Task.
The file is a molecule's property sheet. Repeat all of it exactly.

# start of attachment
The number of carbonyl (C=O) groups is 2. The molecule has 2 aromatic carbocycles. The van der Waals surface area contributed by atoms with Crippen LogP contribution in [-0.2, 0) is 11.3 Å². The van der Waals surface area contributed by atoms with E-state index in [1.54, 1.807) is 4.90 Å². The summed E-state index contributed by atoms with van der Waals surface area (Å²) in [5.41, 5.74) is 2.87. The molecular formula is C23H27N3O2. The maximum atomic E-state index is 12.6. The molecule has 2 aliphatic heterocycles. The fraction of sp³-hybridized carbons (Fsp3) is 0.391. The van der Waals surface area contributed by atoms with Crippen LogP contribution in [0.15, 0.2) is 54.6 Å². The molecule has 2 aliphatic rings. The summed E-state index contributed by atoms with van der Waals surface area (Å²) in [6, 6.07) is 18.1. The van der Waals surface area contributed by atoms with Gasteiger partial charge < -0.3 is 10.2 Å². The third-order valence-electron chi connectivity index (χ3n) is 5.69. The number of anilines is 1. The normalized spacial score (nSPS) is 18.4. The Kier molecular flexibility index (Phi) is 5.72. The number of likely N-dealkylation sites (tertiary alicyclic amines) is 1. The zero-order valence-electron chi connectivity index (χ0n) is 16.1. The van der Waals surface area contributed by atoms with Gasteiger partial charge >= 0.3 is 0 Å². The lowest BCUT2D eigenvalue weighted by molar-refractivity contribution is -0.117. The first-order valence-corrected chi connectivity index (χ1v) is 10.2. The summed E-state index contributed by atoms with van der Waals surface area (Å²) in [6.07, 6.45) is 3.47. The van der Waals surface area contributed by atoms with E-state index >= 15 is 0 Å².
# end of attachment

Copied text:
The number of carbonyl (C=O) groups is 2. The molecule has 2 aromatic carbocycles. The van der Waals surface area contributed by atoms with Crippen LogP contribution in [-0.2, 0) is 11.3 Å². The van der Waals surface area contributed by atoms with E-state index in [1.54, 1.807) is 4.90 Å². The summed E-state index contributed by atoms with van der Waals surface area (Å²) in [5.41, 5.74) is 2.87. The molecular formula is C23H27N3O2. The maximum atomic E-state index is 12.6. The molecule has 2 aliphatic heterocycles. The fraction of sp³-hybridized carbons (Fsp3) is 0.391. The van der Waals surface area contributed by atoms with Crippen LogP contribution in [0.15, 0.2) is 54.6 Å². The molecule has 2 aliphatic rings. The summed E-state index contributed by atoms with van der Waals surface area (Å²) in [6, 6.07) is 18.1. The van der Waals surface area contributed by atoms with Gasteiger partial charge < -0.3 is 10.2 Å². The third-order valence-electron chi connectivity index (χ3n) is 5.69. The number of anilines is 1. The normalized spacial score (nSPS) is 18.4. The Kier molecular flexibility index (Phi) is 5.72. The number of likely N-dealkylation sites (tertiary alicyclic amines) is 1. The zero-order valence-electron chi connectivity index (χ0n) is 16.1. The van der Waals surface area contributed by atoms with Gasteiger partial charge >= 0.3 is 0 Å². The lowest BCUT2D eigenvalue weighted by molar-refractivity contribution is -0.117. The first-order valence-corrected chi connectivity index (χ1v) is 10.2. The summed E-state index contributed by atoms with van der Waals surface area (Å²) in [6.07, 6.45) is 3.47. The van der Waals surface area contributed by atoms with E-state index >= 15 is 0 Å².